Trail Cutting and Maintenance Guidelines
Choosing the Terrain
The primary goal in laying out a gladed trail or woods line is that the result must be fun to ski and snowboard. The need to fashion good ski-able terrain takes precedent over forest regeneration opportunities. If one finds oneself encountering desirable species that should not be cut, ecologically sensitive areas, and other forest features that keeps giving one pause, then it is time to rethink the line from scratch and look for an alternative. People ski and ride whatever you give them, so do not bring them to an silviculturally important place because they will blast right through. No one cares about growing new trees when there is a foot of powder in front of them.
The next important rule is to recognize that one can not get water from a stone. The land is what it is, and you can not make lousy terrain much better by cutting the trees. Removing trees might make the run hold less snow, in which case you made it worse. So be realistic about what you are working with.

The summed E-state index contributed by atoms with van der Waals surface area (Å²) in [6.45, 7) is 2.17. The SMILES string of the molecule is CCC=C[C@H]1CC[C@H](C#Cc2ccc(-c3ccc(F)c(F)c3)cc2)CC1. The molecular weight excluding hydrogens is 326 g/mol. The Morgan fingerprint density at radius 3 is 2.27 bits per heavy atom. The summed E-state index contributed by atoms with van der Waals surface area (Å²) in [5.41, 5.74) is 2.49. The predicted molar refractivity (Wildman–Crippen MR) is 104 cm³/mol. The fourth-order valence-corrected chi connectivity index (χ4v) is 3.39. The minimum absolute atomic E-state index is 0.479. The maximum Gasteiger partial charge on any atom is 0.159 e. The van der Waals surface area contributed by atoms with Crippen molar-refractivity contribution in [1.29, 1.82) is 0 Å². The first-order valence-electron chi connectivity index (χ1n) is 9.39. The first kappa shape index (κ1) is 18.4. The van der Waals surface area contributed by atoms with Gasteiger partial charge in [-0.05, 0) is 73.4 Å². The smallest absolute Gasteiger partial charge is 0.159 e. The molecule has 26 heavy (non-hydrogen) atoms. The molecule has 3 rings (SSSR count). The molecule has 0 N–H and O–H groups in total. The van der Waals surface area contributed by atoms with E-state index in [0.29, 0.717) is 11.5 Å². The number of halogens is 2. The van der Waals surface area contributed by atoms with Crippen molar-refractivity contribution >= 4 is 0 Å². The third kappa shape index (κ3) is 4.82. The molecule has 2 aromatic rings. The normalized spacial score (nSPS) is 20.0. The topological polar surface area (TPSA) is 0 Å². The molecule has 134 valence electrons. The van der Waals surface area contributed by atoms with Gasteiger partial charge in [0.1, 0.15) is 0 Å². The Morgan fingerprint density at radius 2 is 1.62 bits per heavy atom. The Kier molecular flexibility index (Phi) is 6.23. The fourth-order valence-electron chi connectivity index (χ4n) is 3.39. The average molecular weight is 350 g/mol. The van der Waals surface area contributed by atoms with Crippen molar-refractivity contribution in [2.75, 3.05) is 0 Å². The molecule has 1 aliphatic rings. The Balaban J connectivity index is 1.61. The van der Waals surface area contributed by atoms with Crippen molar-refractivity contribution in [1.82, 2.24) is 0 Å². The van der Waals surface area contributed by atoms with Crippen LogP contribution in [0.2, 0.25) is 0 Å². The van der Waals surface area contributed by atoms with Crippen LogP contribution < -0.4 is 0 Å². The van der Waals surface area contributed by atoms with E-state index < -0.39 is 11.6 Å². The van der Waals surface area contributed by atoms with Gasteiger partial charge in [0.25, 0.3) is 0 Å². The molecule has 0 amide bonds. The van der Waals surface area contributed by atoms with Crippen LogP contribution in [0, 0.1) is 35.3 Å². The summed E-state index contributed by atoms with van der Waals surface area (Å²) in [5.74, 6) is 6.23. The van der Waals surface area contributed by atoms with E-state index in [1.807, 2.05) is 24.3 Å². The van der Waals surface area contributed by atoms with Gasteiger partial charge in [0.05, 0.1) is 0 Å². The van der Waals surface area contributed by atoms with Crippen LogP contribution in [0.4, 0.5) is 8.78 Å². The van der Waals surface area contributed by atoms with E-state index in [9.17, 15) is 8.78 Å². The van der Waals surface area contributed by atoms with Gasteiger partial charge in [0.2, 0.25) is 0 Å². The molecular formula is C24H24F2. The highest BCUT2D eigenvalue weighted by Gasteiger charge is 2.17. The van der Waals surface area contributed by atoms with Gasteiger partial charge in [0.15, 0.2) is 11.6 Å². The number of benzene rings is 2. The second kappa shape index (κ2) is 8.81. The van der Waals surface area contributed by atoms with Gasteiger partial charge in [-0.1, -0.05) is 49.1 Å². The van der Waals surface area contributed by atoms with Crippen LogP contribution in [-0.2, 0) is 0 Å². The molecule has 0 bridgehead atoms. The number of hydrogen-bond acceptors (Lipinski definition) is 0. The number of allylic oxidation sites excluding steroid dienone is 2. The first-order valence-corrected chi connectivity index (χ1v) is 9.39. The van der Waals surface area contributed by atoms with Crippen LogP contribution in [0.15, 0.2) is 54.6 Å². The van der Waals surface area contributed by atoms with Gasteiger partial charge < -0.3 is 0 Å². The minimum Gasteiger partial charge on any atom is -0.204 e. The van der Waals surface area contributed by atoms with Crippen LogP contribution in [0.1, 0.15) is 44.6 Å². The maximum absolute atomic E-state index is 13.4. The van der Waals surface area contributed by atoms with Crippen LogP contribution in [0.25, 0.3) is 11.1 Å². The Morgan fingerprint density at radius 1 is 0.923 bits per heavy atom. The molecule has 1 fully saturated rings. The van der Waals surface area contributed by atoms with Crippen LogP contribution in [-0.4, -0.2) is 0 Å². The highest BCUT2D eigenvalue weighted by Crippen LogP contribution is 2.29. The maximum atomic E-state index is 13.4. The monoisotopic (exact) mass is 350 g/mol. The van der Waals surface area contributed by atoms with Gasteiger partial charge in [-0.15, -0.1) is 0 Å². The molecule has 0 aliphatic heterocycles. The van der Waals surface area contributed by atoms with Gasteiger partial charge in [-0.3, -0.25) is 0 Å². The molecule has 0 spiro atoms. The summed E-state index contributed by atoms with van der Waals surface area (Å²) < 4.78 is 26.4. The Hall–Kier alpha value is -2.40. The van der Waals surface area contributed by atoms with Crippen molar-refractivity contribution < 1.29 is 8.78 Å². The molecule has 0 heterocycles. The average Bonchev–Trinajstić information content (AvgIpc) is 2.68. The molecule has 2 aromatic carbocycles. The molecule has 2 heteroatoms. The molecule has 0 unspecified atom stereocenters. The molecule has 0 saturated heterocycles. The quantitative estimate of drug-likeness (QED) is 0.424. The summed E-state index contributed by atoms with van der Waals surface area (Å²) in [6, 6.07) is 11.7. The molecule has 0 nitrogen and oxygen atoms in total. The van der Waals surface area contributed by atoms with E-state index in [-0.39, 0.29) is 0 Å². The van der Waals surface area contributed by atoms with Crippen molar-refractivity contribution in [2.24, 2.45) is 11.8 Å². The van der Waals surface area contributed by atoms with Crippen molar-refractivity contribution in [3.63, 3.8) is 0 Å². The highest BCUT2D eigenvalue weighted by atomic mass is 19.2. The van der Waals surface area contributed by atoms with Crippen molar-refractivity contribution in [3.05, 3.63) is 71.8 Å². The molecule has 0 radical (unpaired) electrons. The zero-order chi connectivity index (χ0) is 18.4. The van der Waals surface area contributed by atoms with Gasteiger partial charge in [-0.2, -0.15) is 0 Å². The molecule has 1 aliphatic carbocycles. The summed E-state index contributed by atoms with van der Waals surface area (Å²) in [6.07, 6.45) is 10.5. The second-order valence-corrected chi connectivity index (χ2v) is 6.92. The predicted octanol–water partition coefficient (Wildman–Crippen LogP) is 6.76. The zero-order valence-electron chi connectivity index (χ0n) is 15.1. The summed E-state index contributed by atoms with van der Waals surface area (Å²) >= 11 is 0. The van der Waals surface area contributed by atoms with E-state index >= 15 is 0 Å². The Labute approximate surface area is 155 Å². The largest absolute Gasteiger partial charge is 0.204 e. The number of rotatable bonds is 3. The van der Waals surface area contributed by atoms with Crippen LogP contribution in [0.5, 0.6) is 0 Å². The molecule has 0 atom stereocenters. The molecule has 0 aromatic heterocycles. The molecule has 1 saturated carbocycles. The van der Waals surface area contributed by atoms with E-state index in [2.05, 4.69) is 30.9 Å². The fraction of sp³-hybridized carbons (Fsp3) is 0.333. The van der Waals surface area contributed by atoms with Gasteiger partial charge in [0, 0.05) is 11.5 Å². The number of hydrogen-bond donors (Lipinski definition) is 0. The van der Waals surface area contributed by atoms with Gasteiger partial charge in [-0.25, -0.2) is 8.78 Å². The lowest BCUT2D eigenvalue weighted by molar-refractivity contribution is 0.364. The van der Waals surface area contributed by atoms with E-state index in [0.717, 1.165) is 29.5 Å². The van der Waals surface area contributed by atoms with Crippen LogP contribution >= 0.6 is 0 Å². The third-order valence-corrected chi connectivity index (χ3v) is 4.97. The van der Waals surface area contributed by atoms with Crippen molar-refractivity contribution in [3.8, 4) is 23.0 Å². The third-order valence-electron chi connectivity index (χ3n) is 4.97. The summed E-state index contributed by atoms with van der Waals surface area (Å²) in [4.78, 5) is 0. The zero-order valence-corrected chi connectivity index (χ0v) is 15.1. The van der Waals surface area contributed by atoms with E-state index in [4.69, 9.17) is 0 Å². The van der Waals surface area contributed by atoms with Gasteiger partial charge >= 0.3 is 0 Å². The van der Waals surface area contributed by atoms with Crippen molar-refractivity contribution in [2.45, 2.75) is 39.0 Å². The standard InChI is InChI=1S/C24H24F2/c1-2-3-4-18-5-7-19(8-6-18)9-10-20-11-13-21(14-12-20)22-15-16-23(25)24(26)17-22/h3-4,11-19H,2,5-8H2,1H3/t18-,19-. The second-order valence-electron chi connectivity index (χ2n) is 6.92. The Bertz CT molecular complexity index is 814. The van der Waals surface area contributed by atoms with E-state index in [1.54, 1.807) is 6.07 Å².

Finally, as elevation increases the tolerance of the forest to cutting decreases. At upper elevations, soils are thin, rocky, and prone to sliding. Trees at upper elevations grow much more slowly than at lower elevations. Upper mountain forests are fragile ecosystems subject to the harshest weather conditions combined with stress from manmade pollutants in the form of acid rain. As elevation decreases, the forest grows faster and its tolerance for disturbance in the form of cutting and other human activities increases rapidly. Conversely, natural snow fall, and retention, increases with elevation. Therefore the mid-elevations of ski areas offer the best opportunities for trail, glade, and woods line development. Lower elevations are the most forgiving, but less natural snow fall and warmer temperatures render many ideas unrealistic.
Developing fun and exciting terrain involves having a sense of topography and downhill flow. The best way to accomplish this is to explore candidate runs during the winter on skis, followed by scouting on foot during the warm months. Here are some features to look for: